Designing for Life’s Changes: Special Solutions for Special Times

Designing for Life’s Changes: Special Solutions for Special Times

Spend a little bit of time talking with Lori Savio about her approach to interior design, and the word intentional inevitably creeps into the conversation. It’s present in how she describes the way a room — or maybe even an entire home — should feel when it’s just the right décor and finishing touches are made. It’s what drives the design ideas she brings to a client struggling to make their home less of a collection of nicely appointed rooms and more of a space they truly love to live in that’s also functional. Heck, it’s even the name of a signature candle line at her Cornelius home décor and gift shop — Home, Heart & Soul — that has become a must-have for her customers. 

What’s funny is, intentional in no way describes the place in which she now finds herself and the latest twist her 40-year interior design career has taken. She has become the go-to design and remodeling remedy for what ails her clients who may be older, who may be relocating to the area in their retirement years or who may even have lost their life partner and have a desire to start anew.

“I wasn’t really looking for it,” Savio says, “It just happened.”

It wasn’t all that long ago when she tragically lost her husband, just a few years before moving to Cornelius in 2016. She had a teenager at the time, and she recalls just what a life changing event that was. And it was the event that led her to her career's next calling. What started out as a private shopping and design consultation at her store for a group of women living in the Bailey’s Glen 55+ community turned into a truly niche design specialty for homeowners with truly unique goals.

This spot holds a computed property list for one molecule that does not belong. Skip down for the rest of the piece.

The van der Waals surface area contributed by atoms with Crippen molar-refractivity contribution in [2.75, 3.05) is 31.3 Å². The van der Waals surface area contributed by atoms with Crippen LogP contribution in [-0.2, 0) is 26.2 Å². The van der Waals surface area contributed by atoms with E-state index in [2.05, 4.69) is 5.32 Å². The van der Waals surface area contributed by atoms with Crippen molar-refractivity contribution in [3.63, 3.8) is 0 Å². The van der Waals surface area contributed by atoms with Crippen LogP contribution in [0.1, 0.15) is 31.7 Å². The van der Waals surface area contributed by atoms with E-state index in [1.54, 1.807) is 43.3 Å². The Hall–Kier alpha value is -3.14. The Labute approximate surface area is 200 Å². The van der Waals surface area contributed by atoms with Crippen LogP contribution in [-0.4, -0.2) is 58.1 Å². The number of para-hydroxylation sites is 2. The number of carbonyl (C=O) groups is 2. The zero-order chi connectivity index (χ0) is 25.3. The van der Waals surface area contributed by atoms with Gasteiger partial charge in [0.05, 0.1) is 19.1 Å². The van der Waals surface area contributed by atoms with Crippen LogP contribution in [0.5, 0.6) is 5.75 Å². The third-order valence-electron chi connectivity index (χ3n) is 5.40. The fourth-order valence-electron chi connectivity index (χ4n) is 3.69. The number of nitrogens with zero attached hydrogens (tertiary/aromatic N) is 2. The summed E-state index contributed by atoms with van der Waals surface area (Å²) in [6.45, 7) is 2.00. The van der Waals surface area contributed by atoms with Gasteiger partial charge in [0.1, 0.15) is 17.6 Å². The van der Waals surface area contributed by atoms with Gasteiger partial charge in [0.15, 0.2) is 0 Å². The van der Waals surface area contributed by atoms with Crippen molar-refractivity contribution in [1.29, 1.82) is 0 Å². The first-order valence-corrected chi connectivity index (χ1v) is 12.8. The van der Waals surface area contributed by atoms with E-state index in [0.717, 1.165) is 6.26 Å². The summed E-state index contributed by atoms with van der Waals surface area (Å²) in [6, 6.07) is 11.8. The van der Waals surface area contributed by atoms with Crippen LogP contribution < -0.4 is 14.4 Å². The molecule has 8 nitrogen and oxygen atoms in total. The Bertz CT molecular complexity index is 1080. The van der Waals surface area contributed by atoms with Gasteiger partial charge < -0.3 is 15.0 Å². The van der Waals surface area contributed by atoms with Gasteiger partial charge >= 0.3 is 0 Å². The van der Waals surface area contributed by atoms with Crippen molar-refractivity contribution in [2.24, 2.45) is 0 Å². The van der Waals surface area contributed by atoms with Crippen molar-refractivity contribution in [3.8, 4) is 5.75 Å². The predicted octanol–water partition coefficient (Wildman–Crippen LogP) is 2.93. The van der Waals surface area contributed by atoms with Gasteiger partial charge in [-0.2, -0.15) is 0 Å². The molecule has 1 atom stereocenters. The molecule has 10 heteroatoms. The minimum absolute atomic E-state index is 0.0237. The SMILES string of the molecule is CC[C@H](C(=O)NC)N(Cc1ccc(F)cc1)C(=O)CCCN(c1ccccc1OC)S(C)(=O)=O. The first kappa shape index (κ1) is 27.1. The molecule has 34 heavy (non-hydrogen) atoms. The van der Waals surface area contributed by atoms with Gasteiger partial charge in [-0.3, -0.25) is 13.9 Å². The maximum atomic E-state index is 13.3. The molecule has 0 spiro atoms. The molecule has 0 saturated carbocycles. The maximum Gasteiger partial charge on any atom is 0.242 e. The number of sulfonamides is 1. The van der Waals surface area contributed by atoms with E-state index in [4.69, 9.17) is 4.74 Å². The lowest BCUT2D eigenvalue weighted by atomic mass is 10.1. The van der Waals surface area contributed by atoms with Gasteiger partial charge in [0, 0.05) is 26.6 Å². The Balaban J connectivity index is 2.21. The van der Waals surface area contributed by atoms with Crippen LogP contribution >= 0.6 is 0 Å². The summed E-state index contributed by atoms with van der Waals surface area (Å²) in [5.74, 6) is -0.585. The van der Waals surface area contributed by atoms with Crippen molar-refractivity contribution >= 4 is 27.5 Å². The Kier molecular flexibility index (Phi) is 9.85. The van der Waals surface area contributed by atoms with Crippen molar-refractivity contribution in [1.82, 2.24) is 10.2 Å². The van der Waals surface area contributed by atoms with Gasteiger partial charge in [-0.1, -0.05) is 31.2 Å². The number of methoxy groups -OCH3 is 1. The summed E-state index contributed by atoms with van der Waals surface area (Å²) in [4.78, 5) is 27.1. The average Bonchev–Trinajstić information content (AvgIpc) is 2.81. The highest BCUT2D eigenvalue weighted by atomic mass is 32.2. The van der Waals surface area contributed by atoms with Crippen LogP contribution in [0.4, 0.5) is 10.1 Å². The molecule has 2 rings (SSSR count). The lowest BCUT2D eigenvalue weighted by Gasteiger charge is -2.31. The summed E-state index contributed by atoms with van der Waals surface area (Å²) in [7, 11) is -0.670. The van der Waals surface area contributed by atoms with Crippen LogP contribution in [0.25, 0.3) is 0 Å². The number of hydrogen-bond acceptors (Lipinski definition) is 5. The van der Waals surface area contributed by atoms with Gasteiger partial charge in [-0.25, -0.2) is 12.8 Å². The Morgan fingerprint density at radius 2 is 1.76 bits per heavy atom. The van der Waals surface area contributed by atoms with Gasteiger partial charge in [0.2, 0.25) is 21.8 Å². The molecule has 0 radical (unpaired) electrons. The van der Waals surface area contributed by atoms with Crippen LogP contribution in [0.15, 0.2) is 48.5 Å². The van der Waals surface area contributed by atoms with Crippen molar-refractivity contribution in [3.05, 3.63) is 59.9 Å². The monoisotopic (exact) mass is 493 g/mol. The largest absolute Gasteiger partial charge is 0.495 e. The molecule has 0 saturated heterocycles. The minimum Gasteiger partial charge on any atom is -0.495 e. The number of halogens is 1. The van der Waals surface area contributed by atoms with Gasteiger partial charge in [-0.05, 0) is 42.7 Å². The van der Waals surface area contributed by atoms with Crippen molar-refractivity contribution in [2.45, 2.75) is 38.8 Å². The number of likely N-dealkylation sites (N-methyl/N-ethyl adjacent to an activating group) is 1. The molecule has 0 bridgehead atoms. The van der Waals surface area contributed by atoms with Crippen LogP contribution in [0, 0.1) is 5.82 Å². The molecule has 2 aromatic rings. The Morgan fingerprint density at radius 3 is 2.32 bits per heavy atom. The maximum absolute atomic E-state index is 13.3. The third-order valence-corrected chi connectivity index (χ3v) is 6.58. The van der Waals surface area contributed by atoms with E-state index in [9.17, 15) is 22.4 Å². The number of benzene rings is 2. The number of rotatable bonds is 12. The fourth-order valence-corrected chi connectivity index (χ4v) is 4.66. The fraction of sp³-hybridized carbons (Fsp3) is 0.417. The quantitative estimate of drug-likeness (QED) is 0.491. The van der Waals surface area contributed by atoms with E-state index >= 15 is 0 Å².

“Being a widow myself, I can relate to how it’s different when you’re trying to figure out your new life without that person,” Savio says, “and how that will look for your house.”

She says most of her clients come to her wanting to make changes while still having a reflection of their spouse or of the life and memories they may have left behind in another place and time. It’s not always about starting from scratch. Often it can just be repurposing, working with what her clients have but freshening things up a bit by adding new pieces, recovering existing furniture, or trying different window treatments.

Sounds simple and straight forward, but it can be a delicate task.

“You’re dealing with a lot of emotions,” she says. “But I have empathy for the people who are transitioning into a new way of life.” Her experience has taught her that there is often a commonality to that transition, and it’s a goal her older clients often express.

“They want things to feel comfortable and livable... They want it to be new and they want it to be fresh, but they don’t want it to feel like you can’t use it.”

Savio says that can mean anything from a simple color scheme change in a living area to a complete re-imagining of a 10,000-square-foot home. She has seen and done it all, and now finds herself in what has turned out to be a very niche design market.

“There are a lot of people moving to North Carolina who are at that last phase of their life,” she says. “They want to downsize; they want a simpler life.” And Savio says her design philosophy fits perfectly with her clients’ goals.

“I believe my design is simple, it’s approachable, it’s livable, it’s comfortable yet stylish,” she says, “And definitely intentional.”


Read the original Lake Norman Currents Magazine article written by Lori Helms and published May 1, 2023. Click to pages 64-65 of the digital version or flip to pages 62-63 in the printed magazine. 


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